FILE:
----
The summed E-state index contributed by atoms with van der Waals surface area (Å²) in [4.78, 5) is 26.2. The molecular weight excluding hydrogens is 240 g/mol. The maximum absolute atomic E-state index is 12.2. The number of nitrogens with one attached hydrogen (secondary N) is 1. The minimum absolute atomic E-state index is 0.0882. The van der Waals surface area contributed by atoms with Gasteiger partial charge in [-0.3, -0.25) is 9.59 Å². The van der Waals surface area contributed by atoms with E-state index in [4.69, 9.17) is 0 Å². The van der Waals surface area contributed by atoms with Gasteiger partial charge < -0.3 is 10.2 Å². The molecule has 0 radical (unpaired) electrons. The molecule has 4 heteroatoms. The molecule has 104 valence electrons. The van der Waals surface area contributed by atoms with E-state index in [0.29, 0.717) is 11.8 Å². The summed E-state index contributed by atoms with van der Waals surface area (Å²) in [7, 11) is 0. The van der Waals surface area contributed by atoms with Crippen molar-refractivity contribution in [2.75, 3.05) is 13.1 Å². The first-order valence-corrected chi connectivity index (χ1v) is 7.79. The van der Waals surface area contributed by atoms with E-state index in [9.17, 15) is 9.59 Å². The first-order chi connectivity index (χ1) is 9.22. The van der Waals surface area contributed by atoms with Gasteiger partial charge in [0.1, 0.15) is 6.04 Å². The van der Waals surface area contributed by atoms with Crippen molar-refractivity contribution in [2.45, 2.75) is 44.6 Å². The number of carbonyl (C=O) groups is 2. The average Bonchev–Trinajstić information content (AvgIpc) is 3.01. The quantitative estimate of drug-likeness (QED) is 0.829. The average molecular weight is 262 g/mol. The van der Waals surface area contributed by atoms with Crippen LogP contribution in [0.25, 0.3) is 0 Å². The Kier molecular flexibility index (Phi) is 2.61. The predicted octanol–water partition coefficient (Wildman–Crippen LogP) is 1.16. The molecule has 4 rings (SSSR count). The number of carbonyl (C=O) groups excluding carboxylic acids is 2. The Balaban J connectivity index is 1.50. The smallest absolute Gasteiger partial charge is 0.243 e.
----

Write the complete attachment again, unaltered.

The summed E-state index contributed by atoms with van der Waals surface area (Å²) in [4.78, 5) is 26.2. The molecular weight excluding hydrogens is 240 g/mol. The maximum absolute atomic E-state index is 12.2. The number of nitrogens with one attached hydrogen (secondary N) is 1. The minimum absolute atomic E-state index is 0.0882. The van der Waals surface area contributed by atoms with Gasteiger partial charge in [-0.3, -0.25) is 9.59 Å². The van der Waals surface area contributed by atoms with E-state index in [4.69, 9.17) is 0 Å². The van der Waals surface area contributed by atoms with Gasteiger partial charge < -0.3 is 10.2 Å². The molecule has 0 radical (unpaired) electrons. The molecule has 4 heteroatoms. The molecule has 104 valence electrons. The van der Waals surface area contributed by atoms with E-state index in [0.29, 0.717) is 11.8 Å². The summed E-state index contributed by atoms with van der Waals surface area (Å²) in [7, 11) is 0. The van der Waals surface area contributed by atoms with Crippen molar-refractivity contribution in [2.75, 3.05) is 13.1 Å². The first-order valence-corrected chi connectivity index (χ1v) is 7.79. The van der Waals surface area contributed by atoms with E-state index in [9.17, 15) is 9.59 Å². The first-order chi connectivity index (χ1) is 9.22. The van der Waals surface area contributed by atoms with Gasteiger partial charge in [0.1, 0.15) is 6.04 Å². The van der Waals surface area contributed by atoms with Crippen molar-refractivity contribution in [2.45, 2.75) is 44.6 Å². The number of carbonyl (C=O) groups is 2. The average Bonchev–Trinajstić information content (AvgIpc) is 3.01. The quantitative estimate of drug-likeness (QED) is 0.829. The average molecular weight is 262 g/mol. The van der Waals surface area contributed by atoms with Crippen LogP contribution in [0.25, 0.3) is 0 Å². The Kier molecular flexibility index (Phi) is 2.61. The predicted octanol–water partition coefficient (Wildman–Crippen LogP) is 1.16. The molecule has 4 rings (SSSR count). The number of carbonyl (C=O) groups excluding carboxylic acids is 2. The Balaban J connectivity index is 1.50. The smallest absolute Gasteiger partial charge is 0.243 e.